Has been for hours: a constant drizzle, pattering relentless on our roof so loud it drowns conversation if we’re in opposite corners of our house, fifteen feet apart.
Tonight we’re at Mount Madonna County Park, at elevation in dense woods where hiking paths snake beneath the redwood and oak and eucalyptus canopies high overhead, promising fragrant, mud-slicked walks and lungs full of bracing, moist air.
This morning we broke camp in the rain from our four-day riverside stay in Big Sur, near Pfeiffer Beach – of the purple sand and relentless wind and waves crashing white foam through sunlit rock doors of the igneous behemoths that squat in the surf. Cascading echoes from ceaseless, overlapping waves compound to a mighty rumble and tumult, like a roaring bellow from Earth’s own Spirit Lion.
Just down California-1 from Pfeiffer, ten twisty miles and thirty jaws-agape minutes south, is McWay falls, where the McWay Creek spills from a verdant overhang to drop where the beach and ocean meet, eighty feet below. It’s all too precious to allow gawkers a close approach.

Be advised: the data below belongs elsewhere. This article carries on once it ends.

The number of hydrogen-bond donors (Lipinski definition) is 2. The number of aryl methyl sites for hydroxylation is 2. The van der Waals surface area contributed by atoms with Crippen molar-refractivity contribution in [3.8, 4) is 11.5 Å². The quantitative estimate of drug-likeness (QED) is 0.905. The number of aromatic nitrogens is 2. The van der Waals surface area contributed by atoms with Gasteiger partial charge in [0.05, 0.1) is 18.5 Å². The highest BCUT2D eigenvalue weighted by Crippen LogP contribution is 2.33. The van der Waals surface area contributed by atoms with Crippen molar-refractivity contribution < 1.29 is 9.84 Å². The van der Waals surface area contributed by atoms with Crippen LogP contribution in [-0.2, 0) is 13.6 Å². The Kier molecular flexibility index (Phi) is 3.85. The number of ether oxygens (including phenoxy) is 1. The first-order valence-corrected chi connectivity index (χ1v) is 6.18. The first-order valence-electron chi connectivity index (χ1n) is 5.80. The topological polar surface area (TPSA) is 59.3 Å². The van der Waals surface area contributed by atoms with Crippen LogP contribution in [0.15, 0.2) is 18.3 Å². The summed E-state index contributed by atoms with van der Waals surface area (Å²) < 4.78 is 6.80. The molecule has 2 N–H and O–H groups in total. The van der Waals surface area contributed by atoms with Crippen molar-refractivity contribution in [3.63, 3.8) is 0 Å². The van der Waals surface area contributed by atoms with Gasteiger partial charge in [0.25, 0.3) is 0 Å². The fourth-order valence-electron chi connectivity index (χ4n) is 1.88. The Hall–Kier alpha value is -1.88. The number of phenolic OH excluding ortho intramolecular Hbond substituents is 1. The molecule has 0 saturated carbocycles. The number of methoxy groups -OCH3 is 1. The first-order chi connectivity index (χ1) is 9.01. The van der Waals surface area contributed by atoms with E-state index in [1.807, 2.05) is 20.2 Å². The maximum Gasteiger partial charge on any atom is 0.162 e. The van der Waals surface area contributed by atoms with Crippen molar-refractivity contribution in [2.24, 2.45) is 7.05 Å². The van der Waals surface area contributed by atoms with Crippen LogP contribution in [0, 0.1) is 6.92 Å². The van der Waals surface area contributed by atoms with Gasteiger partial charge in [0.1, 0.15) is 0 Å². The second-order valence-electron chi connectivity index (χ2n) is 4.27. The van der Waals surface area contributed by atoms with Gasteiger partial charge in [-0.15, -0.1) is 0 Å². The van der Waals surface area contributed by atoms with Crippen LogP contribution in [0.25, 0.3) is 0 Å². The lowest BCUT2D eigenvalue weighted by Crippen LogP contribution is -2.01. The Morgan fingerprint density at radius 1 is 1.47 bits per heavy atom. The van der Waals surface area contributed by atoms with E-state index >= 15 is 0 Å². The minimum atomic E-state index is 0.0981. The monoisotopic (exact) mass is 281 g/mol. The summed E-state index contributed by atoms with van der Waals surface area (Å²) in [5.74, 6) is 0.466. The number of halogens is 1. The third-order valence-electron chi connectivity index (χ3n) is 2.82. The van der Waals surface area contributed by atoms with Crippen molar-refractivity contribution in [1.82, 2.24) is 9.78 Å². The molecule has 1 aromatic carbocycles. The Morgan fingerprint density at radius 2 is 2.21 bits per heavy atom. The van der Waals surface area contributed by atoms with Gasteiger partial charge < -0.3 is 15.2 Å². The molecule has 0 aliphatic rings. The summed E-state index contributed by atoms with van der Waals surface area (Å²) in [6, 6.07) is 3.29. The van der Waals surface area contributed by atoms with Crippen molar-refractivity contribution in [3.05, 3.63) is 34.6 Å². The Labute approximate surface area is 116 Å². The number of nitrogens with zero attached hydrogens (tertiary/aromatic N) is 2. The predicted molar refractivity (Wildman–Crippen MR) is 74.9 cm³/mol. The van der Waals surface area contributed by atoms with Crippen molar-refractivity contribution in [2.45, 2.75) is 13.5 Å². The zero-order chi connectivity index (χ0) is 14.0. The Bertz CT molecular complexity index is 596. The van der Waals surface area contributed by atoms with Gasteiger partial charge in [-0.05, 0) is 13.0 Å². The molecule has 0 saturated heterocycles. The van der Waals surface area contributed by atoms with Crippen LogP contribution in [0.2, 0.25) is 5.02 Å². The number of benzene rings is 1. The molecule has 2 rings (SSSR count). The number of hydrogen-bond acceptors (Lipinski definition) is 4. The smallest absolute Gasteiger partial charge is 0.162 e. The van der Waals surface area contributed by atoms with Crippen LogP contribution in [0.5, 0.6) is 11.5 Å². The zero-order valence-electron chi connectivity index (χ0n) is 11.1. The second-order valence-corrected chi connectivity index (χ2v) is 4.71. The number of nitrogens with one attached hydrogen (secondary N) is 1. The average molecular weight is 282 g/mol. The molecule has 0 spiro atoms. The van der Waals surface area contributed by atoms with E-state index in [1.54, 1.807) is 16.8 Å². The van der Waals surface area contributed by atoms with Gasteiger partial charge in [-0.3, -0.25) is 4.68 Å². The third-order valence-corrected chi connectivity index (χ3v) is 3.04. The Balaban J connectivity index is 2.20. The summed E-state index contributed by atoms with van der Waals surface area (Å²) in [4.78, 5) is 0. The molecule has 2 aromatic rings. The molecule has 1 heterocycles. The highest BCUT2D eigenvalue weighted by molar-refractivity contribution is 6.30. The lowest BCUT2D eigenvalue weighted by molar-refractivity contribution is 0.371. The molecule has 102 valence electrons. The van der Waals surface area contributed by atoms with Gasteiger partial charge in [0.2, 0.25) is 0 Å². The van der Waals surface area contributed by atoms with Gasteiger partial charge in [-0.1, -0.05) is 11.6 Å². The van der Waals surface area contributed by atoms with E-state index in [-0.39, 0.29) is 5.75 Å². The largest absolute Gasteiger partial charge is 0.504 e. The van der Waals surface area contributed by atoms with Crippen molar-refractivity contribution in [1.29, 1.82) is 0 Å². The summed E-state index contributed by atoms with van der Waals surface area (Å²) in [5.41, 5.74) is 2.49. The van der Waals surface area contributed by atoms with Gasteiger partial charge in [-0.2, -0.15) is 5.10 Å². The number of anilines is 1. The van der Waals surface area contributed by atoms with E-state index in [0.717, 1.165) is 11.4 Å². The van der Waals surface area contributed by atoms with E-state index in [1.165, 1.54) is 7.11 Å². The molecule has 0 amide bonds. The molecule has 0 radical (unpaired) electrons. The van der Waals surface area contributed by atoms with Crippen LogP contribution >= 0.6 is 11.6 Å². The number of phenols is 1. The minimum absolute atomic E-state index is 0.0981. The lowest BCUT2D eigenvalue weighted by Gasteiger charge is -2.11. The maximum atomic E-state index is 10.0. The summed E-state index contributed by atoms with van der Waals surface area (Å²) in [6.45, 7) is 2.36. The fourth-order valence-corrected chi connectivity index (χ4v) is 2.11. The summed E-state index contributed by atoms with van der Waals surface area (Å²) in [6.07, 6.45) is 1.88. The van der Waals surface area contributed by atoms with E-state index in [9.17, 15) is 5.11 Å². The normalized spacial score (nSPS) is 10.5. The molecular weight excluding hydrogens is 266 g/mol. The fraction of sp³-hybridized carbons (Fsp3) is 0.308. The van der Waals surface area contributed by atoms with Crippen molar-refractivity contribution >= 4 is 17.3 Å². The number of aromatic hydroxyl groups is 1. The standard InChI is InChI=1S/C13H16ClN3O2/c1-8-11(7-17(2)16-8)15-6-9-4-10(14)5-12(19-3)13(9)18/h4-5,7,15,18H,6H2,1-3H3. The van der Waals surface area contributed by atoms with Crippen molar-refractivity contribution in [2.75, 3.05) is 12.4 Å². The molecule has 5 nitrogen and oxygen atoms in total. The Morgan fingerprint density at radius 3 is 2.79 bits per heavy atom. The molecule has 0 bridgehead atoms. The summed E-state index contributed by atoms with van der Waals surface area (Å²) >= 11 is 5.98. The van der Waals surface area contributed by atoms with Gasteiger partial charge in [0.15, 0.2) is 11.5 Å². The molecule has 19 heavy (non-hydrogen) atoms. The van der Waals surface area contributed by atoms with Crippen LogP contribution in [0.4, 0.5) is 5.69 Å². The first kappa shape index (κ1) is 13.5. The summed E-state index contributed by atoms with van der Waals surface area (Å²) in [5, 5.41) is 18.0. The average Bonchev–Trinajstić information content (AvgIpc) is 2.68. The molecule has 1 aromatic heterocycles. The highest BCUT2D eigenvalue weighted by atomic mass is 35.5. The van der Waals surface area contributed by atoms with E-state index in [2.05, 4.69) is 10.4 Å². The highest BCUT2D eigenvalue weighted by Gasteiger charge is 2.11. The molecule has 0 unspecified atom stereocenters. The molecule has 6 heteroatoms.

From the cliffside Big Sur drive, the Pacific, hundreds of feet below and infinite miles west, sparkles silver on corrugated turquoise, as if put there to be admired for lazy hours from lofty perches. At one of our many such stops, vultures and hawks wheel overhead. Seals squall far below. Unending waves compete to overreach each other in perpetual chase of the tide as it claws up the sand, each spill of foam another claim on higher, drier, lighter sand, and all a temporary gain, fitfully relented with exactly as much roil when low tide comes.
Water from the sky. Water along the ground and falling through the air. Endless, endless water to every vantage west.
And we’re heading toward more of it. Over the next six weeks we’ll wrap our California tour with brief oceanfront visits and extended rainforest stays among the giant redwoods.
And so welcome.
Because besides the delight we feel huddled in the cool mist, hearing a stream babble next to camp, or captivated by ferocious ocean breakers, there’s another boon from this aquatic bounty.
Every mile of our California criss-cross reminds us where our country’s produce is grown: in orchards and vineyards and greening furrows and quonset-covered berry patches. On terraced hillsides and miles-flat valley floors. In artisinal organic farmlets and horizon-spanning, industrially regimented agricultural enterprises. And all of it thriving on water, most from the dammed Colorado River but torrents more from California’s own ranges and rainclouds.
So we’re happy when it rains.
Even if it’s so loud we can’t talk about it.